WORKS OF ART IN THE MONTREAL METRO
Le poète dans l'univers, mural by Pannier, Lauda, and Cordeau, Crémazie station
Mural by Robert La Palme, Berri-UQAM station
Histoire de la musique à Montréal, stained glass by Frédéric Back, Place-des-Arts station
Montreal Scenes Circa 1830, stained glass by Nicholas Sollogoub, McGill station
Hommage aux fondateurs de la ville de Montréal, stained glass by Gaboriau & Osterrath, Berri-UQAM station
Les Patriotes de 1837-1838, mural by George Juhasz and Jean Cartier, Papineau station
Mosaic by Vau and Bastien, Sherbrooke station
Stained-glass window by Marcelle Ferron, Champ-de-Mars station
Ceramic circles by Jean-Paul Mousseau, Peel station
Citius, Altius, Fortius, mural by Jordi Bonet, Pie-IX station
Coloured forms by Michèle Tremblay-Gillon, LaSalle station
Les quatre saisons – Été by Claude Guité, Snowdon station
Pic et Pelle, sculptures by Germain Bergeron, Monk station
Système, installation by Pierre Granche, Namur station
Translated by Matthew McLauchlin
The art of Montreal's metro is a fascinating subject. It's often said that Montreal's is one of the most, if not the most, beautiful metro systems in the world. Even without aesthetic judgments, it is certainly true that Montreal showed the way for many other cities, such as Brussels, which followed our lead with great success (if you find yourself in that city someday, a visit to its metro is highly recommended).
It's also often said that every metro station in Montreal is different, and each one is decorated; this is not quite the case. Even today, several stations from the first network are still awaiting their artwork. In regards to artwork, the metro underwent two very distinct periods: the initial system and the extensions (1976 and after). Before comparing these two periods, here is a particularly interesting article from 1968:
Thanks to Robert La Palme
Once decorated, the metro will illustrate the life of the city.
The City of Montreal will unveil a giant mural in Crémazie metro station in a few days. The work's theme is literature, but literature in Montreal's history. A business is sponsoring the work, as is the growing fashion in Canada's metropolis.
The metro network's decoration will reach an almost incalculable number of people, taking into account how many people use rapid transit. But it also affects the craftspeople, artists, engineers, civil servants, and media. At the top of the pyramid is one man, Mr. Robert La Palme, a cartoonist by trade but an old hand at the visual arts, who received from the Executive Committee the difficult task of assigning contracts and ensuring that they are executed according to the city's direction.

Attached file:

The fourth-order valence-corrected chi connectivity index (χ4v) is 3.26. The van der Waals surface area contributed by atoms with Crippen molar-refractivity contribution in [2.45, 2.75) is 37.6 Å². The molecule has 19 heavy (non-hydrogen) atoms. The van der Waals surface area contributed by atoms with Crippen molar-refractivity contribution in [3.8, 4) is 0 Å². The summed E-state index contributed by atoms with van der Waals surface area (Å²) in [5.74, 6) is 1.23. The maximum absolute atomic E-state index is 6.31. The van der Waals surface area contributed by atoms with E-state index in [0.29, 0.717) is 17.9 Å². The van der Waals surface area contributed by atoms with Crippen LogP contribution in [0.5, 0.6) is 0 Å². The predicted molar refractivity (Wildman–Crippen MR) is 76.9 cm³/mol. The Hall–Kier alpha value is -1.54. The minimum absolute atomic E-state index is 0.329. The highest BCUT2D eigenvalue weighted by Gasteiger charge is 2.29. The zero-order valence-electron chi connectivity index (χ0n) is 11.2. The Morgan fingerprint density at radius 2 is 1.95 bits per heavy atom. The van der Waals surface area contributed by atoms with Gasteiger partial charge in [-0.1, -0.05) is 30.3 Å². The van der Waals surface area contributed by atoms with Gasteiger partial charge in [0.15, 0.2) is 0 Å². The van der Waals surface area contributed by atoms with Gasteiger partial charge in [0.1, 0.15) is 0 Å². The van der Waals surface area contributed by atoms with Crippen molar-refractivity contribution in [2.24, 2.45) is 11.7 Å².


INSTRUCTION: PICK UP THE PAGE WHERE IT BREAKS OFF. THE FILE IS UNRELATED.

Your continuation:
A knotty disagreement
Mr. La Palme's new task is not making life easy for him. He's had a fist shaken at him by one of the artists set against him. From outside, the disagreement seems knotty and confused, with artists denouncing Mr. La Palme's artistic tastes, or simply angry at him because they have to suit his plans.
But Mr. La Palme has lived through other such quarrels, and they won't distract him from the task at hand: decorating the metro stations with the most beautiful pages from Montreal's history, so that the works will still be as beautiful and as young in 25 and 50 years.
Mr. La Palme's principles are simplicity itself: "We have to distinguish today between creative artists and posers, those showbiz stars who are too often launched, consecrated, and paid in the name of art. I believe that art, even modern art, must return to the human level." In other words, the high priests and snobs of the art world will have no place in the metro.
The chosen artists will be able to create abstract art, but will be discouraged from non-figurative art: "Abstraction is the transposition of the subject by the artist, but in non-figurative art a form is created out of nothing. The danger with this type of art is that the initial surprise wears off."
The artwork in the metro will be as varied as possible, but it will always be understandable; it will always have a meaning for the metro users.
At the moment, only Place-des-Arts station has received an artwork: a stained-glass window donated by the Steinberg company. [Note: three works, including the circles at Peel, had been installed previously when their stations were built.] The second work to be unveiled will soon appear in all its splendour at Crémazie station. The piece represents the poets Crémazie, Nelligan and Saint-Denys Garneau, and was given by the Caisse populaire de Saint-Alphonse d'Youville. The mural is by the ceramist Paul Pannier. However, no project has yet been foreseen for Atwater or Peel. In all of the other stations, there is at least an idea of the work to be done.